Everything You Wanted to Know About Indians But Were Afraid to Ask

Anton Treuer

Wednesday, 03 Apr 2019 at 7:00 pm – Great Hall, Memorial Union

Anton Treuer is Professor of Ojibwe at Bemidji State University and author of 14 books, including Everything You Wanted to Know About Indians But Were Afraid to Ask. A distinguished scholar and member of the Ojibwe tribe, he uses personal examples in clear language to alleviate misconception and bridge knowledge gaps among cultures. In addition to his work documenting the culture, history, and language of the Ojibwe, Treuer speaks frequently about issues of cultural competence and equity, education, and sovereignty for Native peoples. He has a BA from Princeton and earned MA and PhD degrees in history from the University of Minnesota. The 2019 Richard Thompson Memorial Lecture
Anton Treuer is editor of the Oshkaabewis [pronounced o-shkaah-bay-wis] Native Journal, the only academic journal of the Ojibwe language. He has presented all over the United States and Canada and in several foreign countries on “Everything You Wanted to Know About Indians But Were Afraid to Ask.” He has sat on many organizational boards and has received more than 40 prestigious awards and fellowships, including ones from the American Philosophical Society, the National Endowment for the Humanities, the National Science Foundation, the MacArthur Foundation, the Bush Foundation, and the John Simon Guggenheim Foundation.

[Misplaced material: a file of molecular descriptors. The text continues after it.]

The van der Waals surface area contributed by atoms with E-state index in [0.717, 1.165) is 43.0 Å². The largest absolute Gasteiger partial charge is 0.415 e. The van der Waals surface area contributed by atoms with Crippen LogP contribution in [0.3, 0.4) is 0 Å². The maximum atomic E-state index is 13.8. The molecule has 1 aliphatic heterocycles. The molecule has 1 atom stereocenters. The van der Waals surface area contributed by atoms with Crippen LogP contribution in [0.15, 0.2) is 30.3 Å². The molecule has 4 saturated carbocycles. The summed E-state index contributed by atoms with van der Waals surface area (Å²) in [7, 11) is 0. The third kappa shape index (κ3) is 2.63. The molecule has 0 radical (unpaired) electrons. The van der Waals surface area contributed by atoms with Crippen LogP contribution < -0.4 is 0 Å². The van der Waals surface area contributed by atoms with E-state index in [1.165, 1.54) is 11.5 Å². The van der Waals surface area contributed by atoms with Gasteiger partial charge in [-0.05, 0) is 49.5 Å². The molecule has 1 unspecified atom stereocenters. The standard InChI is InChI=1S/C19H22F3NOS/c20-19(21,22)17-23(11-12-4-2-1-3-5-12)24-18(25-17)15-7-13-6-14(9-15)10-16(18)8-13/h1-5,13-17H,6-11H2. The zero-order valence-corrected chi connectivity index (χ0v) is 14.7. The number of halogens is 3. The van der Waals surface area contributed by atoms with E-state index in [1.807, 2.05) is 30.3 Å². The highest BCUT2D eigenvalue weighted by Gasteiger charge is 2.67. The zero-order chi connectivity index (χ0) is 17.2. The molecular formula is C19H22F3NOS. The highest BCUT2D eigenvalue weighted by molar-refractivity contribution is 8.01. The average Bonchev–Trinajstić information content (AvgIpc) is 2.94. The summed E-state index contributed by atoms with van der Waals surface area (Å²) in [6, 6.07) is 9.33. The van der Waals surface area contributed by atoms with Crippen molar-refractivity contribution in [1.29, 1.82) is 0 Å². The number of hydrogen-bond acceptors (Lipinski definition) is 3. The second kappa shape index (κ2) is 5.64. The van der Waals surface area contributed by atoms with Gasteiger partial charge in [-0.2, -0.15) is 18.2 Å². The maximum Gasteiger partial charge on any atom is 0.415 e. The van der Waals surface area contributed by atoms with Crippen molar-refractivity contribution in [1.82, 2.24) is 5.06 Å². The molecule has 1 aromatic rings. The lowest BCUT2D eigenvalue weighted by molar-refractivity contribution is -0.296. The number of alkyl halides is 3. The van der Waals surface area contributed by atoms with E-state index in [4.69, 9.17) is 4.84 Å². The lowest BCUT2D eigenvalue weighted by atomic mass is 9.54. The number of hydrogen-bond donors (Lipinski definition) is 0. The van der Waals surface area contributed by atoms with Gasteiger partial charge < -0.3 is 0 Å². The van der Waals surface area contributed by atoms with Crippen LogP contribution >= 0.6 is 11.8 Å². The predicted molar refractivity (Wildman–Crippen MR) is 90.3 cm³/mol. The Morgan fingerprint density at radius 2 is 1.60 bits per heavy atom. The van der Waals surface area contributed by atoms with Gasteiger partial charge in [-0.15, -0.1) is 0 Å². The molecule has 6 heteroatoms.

His other books include:

Warrior Nation: A History of the Red Lake Ojibwe, winner of Caroline Bancroft History Prize
Ojibwe in Minnesota, named “Minnesota’s Best Read for 2010” by The Center for the Book in the Library of Congress
The Assassination of Hole in the Day
Atlas of Indian Nations
The Indian Wars: Battles, Bloodshed, and the Fight for Freedom on the American Frontier
Awesiinyensag, named “Minnesota’s Best Read for 2011” by The Center for the Book in the Library of Congress

He is a founding member of the Bemidji Area Truth and Reconciliation, a grassroots initiative to discuss race and build relationships between local Indigenous and non-Indigenous communities.

Cosponsored By:
  • American Indian Rights Organization
  • American Indian Science and Engineering Society
  • American Indian Studies Program
  • College of Liberal Arts and Sciences
  • History
  • MSLC
  • Office of Vice President of Diversity and Inclusion
  • Richard Thompson Fund
  • United Native American Student Association
  • University Library
  • Committee on Lectures (funded by Student Government)

Stay for the entire event, including the brief question-and-answer session that follows the formal presentation. Most events run 75 minutes.

Sign-ins are after the event concludes. For lectures in the Memorial Union, go to the information desk in the Main Lounge. In other academic buildings, look for signage outside the auditorium.

Lecture Etiquette

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